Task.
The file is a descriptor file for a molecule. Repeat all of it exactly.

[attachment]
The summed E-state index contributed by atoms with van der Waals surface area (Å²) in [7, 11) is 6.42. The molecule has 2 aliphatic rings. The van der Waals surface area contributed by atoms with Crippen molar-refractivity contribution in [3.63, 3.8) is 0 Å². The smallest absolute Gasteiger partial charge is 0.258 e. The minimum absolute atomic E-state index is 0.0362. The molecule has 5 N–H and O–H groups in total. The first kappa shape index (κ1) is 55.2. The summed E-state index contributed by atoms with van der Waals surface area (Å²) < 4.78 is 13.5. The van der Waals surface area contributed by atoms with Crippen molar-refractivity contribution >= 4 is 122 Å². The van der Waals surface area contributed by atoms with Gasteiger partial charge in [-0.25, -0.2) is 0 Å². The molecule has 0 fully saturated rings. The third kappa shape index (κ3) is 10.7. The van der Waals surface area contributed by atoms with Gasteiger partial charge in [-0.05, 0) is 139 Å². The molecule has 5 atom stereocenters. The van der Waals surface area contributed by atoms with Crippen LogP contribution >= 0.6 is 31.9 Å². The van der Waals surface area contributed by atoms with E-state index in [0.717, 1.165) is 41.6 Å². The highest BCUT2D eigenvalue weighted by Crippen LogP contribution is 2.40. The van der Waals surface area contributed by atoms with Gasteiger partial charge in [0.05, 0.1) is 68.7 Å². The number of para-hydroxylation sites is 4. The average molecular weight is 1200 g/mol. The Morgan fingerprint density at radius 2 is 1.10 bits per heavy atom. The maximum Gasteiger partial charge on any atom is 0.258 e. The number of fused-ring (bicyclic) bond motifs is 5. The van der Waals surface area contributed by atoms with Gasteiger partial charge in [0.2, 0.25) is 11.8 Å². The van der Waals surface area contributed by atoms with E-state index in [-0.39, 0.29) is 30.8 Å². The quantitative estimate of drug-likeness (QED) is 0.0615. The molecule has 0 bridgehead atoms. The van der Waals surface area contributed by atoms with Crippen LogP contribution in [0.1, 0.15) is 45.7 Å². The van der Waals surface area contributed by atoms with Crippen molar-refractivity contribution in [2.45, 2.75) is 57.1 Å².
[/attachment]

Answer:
The summed E-state index contributed by atoms with van der Waals surface area (Å²) in [7, 11) is 6.42. The molecule has 2 aliphatic rings. The van der Waals surface area contributed by atoms with Crippen molar-refractivity contribution in [3.63, 3.8) is 0 Å². The smallest absolute Gasteiger partial charge is 0.258 e. The minimum absolute atomic E-state index is 0.0362. The molecule has 5 N–H and O–H groups in total. The first kappa shape index (κ1) is 55.2. The summed E-state index contributed by atoms with van der Waals surface area (Å²) < 4.78 is 13.5. The van der Waals surface area contributed by atoms with Crippen molar-refractivity contribution >= 4 is 122 Å². The van der Waals surface area contributed by atoms with Gasteiger partial charge in [-0.25, -0.2) is 0 Å². The molecule has 0 fully saturated rings. The third kappa shape index (κ3) is 10.7. The van der Waals surface area contributed by atoms with Gasteiger partial charge in [-0.05, 0) is 139 Å². The molecule has 5 atom stereocenters. The van der Waals surface area contributed by atoms with Crippen LogP contribution >= 0.6 is 31.9 Å². The van der Waals surface area contributed by atoms with E-state index in [0.717, 1.165) is 41.6 Å². The highest BCUT2D eigenvalue weighted by Crippen LogP contribution is 2.40. The van der Waals surface area contributed by atoms with Gasteiger partial charge in [0.05, 0.1) is 68.7 Å². The number of para-hydroxylation sites is 4. The average molecular weight is 1200 g/mol. The Morgan fingerprint density at radius 2 is 1.10 bits per heavy atom. The maximum Gasteiger partial charge on any atom is 0.258 e. The number of fused-ring (bicyclic) bond motifs is 5. The van der Waals surface area contributed by atoms with Gasteiger partial charge in [0.2, 0.25) is 11.8 Å². The van der Waals surface area contributed by atoms with E-state index in [-0.39, 0.29) is 30.8 Å². The quantitative estimate of drug-likeness (QED) is 0.0615. The molecule has 0 bridgehead atoms. The van der Waals surface area contributed by atoms with Crippen LogP contribution in [0.1, 0.15) is 45.7 Å². The van der Waals surface area contributed by atoms with Crippen molar-refractivity contribution in [2.45, 2.75) is 57.1 Å².